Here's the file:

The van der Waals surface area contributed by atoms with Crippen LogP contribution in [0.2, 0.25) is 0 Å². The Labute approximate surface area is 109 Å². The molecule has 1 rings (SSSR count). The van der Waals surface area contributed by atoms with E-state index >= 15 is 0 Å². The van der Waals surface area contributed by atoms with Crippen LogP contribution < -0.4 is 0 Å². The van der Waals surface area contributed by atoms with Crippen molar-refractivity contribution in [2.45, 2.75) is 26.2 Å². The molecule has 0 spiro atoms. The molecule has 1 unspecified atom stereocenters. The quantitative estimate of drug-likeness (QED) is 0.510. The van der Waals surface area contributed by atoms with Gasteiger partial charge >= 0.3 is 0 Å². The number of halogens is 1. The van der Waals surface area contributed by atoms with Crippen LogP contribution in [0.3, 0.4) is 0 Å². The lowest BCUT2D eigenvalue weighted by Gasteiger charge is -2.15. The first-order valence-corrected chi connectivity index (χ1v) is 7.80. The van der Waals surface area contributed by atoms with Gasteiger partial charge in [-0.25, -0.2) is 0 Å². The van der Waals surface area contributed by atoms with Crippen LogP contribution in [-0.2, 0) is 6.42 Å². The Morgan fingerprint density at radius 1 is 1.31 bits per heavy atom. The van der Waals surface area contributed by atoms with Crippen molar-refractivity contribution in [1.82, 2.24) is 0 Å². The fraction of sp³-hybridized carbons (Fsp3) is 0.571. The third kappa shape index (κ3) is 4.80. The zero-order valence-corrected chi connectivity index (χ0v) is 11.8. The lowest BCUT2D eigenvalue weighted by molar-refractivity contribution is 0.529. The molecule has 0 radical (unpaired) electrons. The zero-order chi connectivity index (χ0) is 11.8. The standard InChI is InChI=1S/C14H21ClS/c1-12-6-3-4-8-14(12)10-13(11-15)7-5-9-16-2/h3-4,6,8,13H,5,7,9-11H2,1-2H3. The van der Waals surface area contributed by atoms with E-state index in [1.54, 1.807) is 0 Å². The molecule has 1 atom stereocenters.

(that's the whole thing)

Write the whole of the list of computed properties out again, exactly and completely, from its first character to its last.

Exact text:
The van der Waals surface area contributed by atoms with Crippen LogP contribution in [0.2, 0.25) is 0 Å². The Labute approximate surface area is 109 Å². The molecule has 1 rings (SSSR count). The van der Waals surface area contributed by atoms with E-state index >= 15 is 0 Å². The van der Waals surface area contributed by atoms with Crippen LogP contribution < -0.4 is 0 Å². The van der Waals surface area contributed by atoms with Crippen molar-refractivity contribution in [2.45, 2.75) is 26.2 Å². The molecule has 0 spiro atoms. The molecule has 1 unspecified atom stereocenters. The quantitative estimate of drug-likeness (QED) is 0.510. The van der Waals surface area contributed by atoms with Gasteiger partial charge >= 0.3 is 0 Å². The number of halogens is 1. The van der Waals surface area contributed by atoms with Crippen LogP contribution in [0.3, 0.4) is 0 Å². The lowest BCUT2D eigenvalue weighted by Gasteiger charge is -2.15. The first-order valence-corrected chi connectivity index (χ1v) is 7.80. The van der Waals surface area contributed by atoms with Gasteiger partial charge in [-0.25, -0.2) is 0 Å². The van der Waals surface area contributed by atoms with Crippen LogP contribution in [-0.2, 0) is 6.42 Å². The Morgan fingerprint density at radius 1 is 1.31 bits per heavy atom. The van der Waals surface area contributed by atoms with Crippen molar-refractivity contribution in [1.82, 2.24) is 0 Å². The fraction of sp³-hybridized carbons (Fsp3) is 0.571. The third kappa shape index (κ3) is 4.80. The zero-order valence-corrected chi connectivity index (χ0v) is 11.8. The lowest BCUT2D eigenvalue weighted by molar-refractivity contribution is 0.529. The molecule has 0 radical (unpaired) electrons. The zero-order chi connectivity index (χ0) is 11.8. The standard InChI is InChI=1S/C14H21ClS/c1-12-6-3-4-8-14(12)10-13(11-15)7-5-9-16-2/h3-4,6,8,13H,5,7,9-11H2,1-2H3. The van der Waals surface area contributed by atoms with E-state index in [1.54, 1.807) is 0 Å². The molecule has 1 atom stereocenters.